To children of those with Parkinson’s — You are not alone

This is Emily Harmon’s first post about finding out Dad had Parkinson’s and her message to those in the same boat as her.

It was my junior year in college. I came home for spring break. I was thinking of what I would be doing in several months — out in the real world. Getting a job, an apartment, living the dream as a college graduate. A few days into the trip, my parents and I were eating dinner on the back porch. My dad turned to me when we were finished eating and said, “there is something I need to tell you. I was diagnosed with Parkinson’s disease.”

Being a science major, I understood the chemistry behind the disease. We sat there for a few hours, my dad explaining that he wasn’t going to die from PD, but with it. Then I was told that I couldn’t say anything to my sister, Kate, so they could tell her in person a
few weeks later. I put on a brave face, but the second I went into my room and closed the door behind me, I broke down and cried for most of the night.

The next few weeks were tough because I went back to school in a daze — pretty sad — but I couldn’t discuss my new reality with the one person who was in the same boat as me.

Kate recently wrote that I am the “strong one” of the family. When Kate finally found out and I heard the pain in her voice, I decided then and there that I would be the rock for my parents and twin.

Bob speaking at last year’s golf tournament benefiting the Michael J Fox Foundation. There are often a lot of tears.

Once I graduated and moved back home for a little, I noticed a change in my dad’s attitude toward PD. My whole family joined him in his fight. We all decided to make his diagnosis a positive thing for our family.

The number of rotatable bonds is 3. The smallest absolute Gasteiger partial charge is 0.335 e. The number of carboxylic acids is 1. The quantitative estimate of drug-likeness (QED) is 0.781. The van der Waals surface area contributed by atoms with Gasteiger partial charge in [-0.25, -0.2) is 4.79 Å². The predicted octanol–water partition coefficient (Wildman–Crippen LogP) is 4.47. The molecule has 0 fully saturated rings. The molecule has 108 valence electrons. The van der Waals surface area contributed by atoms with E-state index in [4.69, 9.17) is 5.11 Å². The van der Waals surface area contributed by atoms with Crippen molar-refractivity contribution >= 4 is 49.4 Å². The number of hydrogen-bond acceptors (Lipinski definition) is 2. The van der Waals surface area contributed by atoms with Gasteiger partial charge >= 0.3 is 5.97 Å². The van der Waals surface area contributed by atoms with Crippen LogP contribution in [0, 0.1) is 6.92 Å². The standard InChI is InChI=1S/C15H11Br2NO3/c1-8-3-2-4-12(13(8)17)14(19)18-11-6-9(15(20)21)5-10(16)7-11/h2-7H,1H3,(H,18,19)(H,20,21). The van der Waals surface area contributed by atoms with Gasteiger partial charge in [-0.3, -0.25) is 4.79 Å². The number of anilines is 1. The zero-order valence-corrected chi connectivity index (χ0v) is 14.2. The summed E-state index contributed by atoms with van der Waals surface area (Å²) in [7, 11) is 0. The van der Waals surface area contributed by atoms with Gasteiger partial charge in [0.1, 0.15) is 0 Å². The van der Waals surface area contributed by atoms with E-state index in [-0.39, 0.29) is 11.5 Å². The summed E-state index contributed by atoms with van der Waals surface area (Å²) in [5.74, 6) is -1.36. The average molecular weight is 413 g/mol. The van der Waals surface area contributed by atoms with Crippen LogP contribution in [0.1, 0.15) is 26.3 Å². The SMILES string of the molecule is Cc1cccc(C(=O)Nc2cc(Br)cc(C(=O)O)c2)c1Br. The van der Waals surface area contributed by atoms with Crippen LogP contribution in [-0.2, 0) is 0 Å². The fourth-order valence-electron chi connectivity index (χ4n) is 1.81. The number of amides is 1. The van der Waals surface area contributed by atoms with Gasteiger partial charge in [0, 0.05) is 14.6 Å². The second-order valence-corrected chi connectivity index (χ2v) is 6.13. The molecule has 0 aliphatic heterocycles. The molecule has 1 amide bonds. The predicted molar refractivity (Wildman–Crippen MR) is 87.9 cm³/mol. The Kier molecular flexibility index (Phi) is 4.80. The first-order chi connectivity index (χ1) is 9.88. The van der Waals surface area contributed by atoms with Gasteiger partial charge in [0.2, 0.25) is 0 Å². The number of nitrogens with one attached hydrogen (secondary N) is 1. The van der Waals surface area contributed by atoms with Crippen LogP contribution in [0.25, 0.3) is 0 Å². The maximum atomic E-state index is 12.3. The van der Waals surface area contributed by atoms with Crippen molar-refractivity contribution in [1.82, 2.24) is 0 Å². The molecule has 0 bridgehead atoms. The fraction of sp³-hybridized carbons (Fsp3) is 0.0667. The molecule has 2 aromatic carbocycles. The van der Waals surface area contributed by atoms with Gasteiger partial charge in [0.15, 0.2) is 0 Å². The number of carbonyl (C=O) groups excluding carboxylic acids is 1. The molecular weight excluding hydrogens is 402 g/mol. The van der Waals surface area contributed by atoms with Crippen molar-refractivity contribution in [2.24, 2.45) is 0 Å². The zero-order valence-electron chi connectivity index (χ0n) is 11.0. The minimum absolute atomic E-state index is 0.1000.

During the first golf tournament to raise money for the Michael J Fox Foundation, my dad got up to speak to the 200+ people that were joining our fight. As he spoke about his journey, I began crying (and not the pretty kind) with pride that from his diagnosis my
father decided not to lay down, but to fight with every fiber of his being for himself and all those that have PD.

I had only seen my father cry a handful of times, but now his tears are full of hope and promise to bring the awareness and support needed to find a cure. And we will find a cure!

So, to all the children of those with PD, you are not alone. You are not helpless. There is hope alive in all of us for our parents and all those we meet through our parents that are affected by PD. Let us come together, to fight, to support, to bring awareness.

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3 thoughts on “To children of those with Parkinson’s — You are not alone

  1. Although it is my husband who has Parkinson’s, your comments give me the courage to be positive and move forward with it. Thank you. I appreciate your heartfelt message.

  2. Emily, thank you for sharing your story. I too am a child of Parkinson’s, and am dedicated to advocating for people with Parkinson’s and their family members and caregivers. I echo your call to action: let’s come together to fight for a cure for those who will be diagnosed tomorrow and to advocate for better treatments for those living with Parkinson’s today.

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